Category: Community News

Big Wave Farm presents: Big Wave Lounge Planting Day

Saturday, May 10 from 10:00-1:00. 

 333 Airport Blvd.  El Granada, Ca. 94018.

$5.00 suggested donation for lunch of farm raised vegetables, fruit and egg salad sandwiches made from eggs from our chickens.

This event is an open, outreach event.   Families with developmentally disabled members and newcomers are especially encouraged to attend.

Farm Day Activities:

> plant veggies, herbs and flowers right into our new raised beds using the Square Foot Gardening method of organic, sustainable, food production.

> beautify the grounds by spreading wood chips in the community area.

> sow seeds in the greenhouse.

> eat directly from the garden and sandwiches from our own farm-raised chickens.

> connect with others in the community and share company and a good time.

> harvest some veggies to enjoy at home.

> meet our ladies (hens)

> throw some horse shoes.

> sit down and relax…

> donate to further our ability to teach our young adults how to grow and prepare their own food. 

 

 

We are currently looking to raise $50,000 in seed money for staffing, continuing ed, curriculum development and operations.

You can donate on our website www.bigwaveproject.org or send a check to PO Box 1901 El Granada Ca. 94018.

The ‘Lounge’ theme purpose is that for our young adults to have a place to hang out and be with their friends and make new friends.  It is also an ‘incubator’ in which the young adults will be encouraged to use their gifts and abilities to serve others.

A few examples of the ‘service-based’ opportunities for farm days are as follows:
1.  Greeting and welcoming (smiles needed here)
2.  Food prep 
3.  Food service
4.  Co-project leader
5.  Farm assistant
6.  groundskeeper
7.  lounge lizard

Farm days are every 2nd Saturday of the month rain or shine.

For additional information, please call 650-245-2790.

Spread the word….!!!

Save the date!!

Big Wave Harvest Festival @ Big Wave Saturday, October 11th.

Special Olympics Swim Meet at CSM

It looks like the HMB Special Olympics team had a lot of fun over the weekend. Thanks for being such a supportive coach, Holly!

Check out some of the pictures: 

IMG_6649   IMG_6681   IMG_6678IMG_6732   IMG_6705   IMG_6717    IMG_6742   IMG_6736   IMG_6797  IMG_6891   IMG_6909   IMG_6811   IMG_6825   IMG_6898   IMG_6931IMG_6735   IMG_6788   IMG_6712IMG_6737   IMG_6724   IMG_6769IMG_6919   IMG_6869   IMG_6776IMG_6771   IMG_6760   IMG_6792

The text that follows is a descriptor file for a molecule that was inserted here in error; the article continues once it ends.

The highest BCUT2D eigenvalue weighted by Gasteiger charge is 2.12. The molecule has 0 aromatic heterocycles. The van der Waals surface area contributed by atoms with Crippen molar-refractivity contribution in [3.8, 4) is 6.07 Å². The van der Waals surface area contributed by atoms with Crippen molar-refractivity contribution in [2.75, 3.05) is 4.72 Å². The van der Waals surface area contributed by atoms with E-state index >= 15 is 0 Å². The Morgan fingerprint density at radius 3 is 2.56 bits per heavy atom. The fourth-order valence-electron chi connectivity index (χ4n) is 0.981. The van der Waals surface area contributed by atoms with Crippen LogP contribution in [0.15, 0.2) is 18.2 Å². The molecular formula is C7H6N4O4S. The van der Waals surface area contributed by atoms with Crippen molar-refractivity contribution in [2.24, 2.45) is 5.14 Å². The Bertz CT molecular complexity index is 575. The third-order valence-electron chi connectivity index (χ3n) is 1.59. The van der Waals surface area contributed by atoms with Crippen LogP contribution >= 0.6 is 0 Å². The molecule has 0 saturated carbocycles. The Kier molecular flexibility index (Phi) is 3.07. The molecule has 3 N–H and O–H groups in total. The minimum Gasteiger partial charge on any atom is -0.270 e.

[Pictures credited to Luis Enrique Bazán, USF professor and Associate Director for Global Social Justice and Community Action.]

 

 

 

 

 

 

 

 

 

 

 

 

 

 

 

 

 

 

 

Demand Soars For Special Education Boarding Schools

This article was copied and pasted into this blog post for your connivence.  If you wish to read the article on the original site, click on the following link: http://www.disabilityscoop.com/2014/03/28/demand-soars-boarding-schools/19239/ Otherwise, read on.  The article text was not changed in any way. 

 

Increasing autism rates and rising mental health issues among children are causing a spike in the number of public school students attending residential treatment centers, boarding schools that combine education with intense therapy.

Many parents say these schools have performed wonders for their children, helping them back from the brink of dysfunction, despair, even suicide. But the high cost and soaring need have prompted some experts to warn that the service could be in jeopardy.

In Illinois, the state has informed local school districts, which pay much of the tab for their students’ stays, that demand for the boarding schools has outrun the money set aside to pay for them. That means districts will have to bear extra costs themselves — costs that can amount to hundreds of thousands of dollars a year.

School officials say finances will not influence their decisions on whether to send children to residential facilities, but some observers are skeptical.

“All this is going to do is lead to more litigation,” said Micki Moran, a special education lawyer. “Parents will need to sue the district, and more importantly, kids will have even longer delays in accessing needed treatment.”

Therapeutic boarding schools have been around for decades, designed for children whose needs are so immense that they pose a danger to themselves or others. The schools are paid to educate and treat young people in a setting that controls everything from students’ leisure activities to the time they go to bed.

Michael Resko’s parents decided he needed that structure during his freshman year of high school, when the depression that had haunted him since he was 5 became intolerable. He found a spot at the Sonia Shankman Orthogenic School, a therapeutic residential school on the campus of the University of Chicago.

“I felt like I belonged,” said Resko, now 20. “I started to laugh and developed some interests. It’s where I got my first taste of happiness. I learned I can enjoy those feelings … and endure the bad ones.”

Such comprehensive, long-term services aren’t cheap — Resko’s yearlong stay cost his school district, the state of Illinois and the federal government more than $100,000 — but school districts are mandated by federal law to provide a free and appropriate education to students with disabilities regardless of the cost.

Critics, though, say public agencies often throw up roadblocks that keep children out.

“We’ve literally had parents show up on our doorstep,” said Diana Kon, co-director of the Orthogenic School. “Their child has had seven or eight hospitalizations, and they don’t know what else to do.”

One frequently cited problem is the diminishment of the individual care grant, a subsidy administered by the Illinois Department of Human Services. The grants were once a common way to pay for therapeutic boarding schools, but in recent years they have all but disappeared.

According to DHS figures, the agency in 2006 awarded 114 individual care grants. Last year, it approved 19.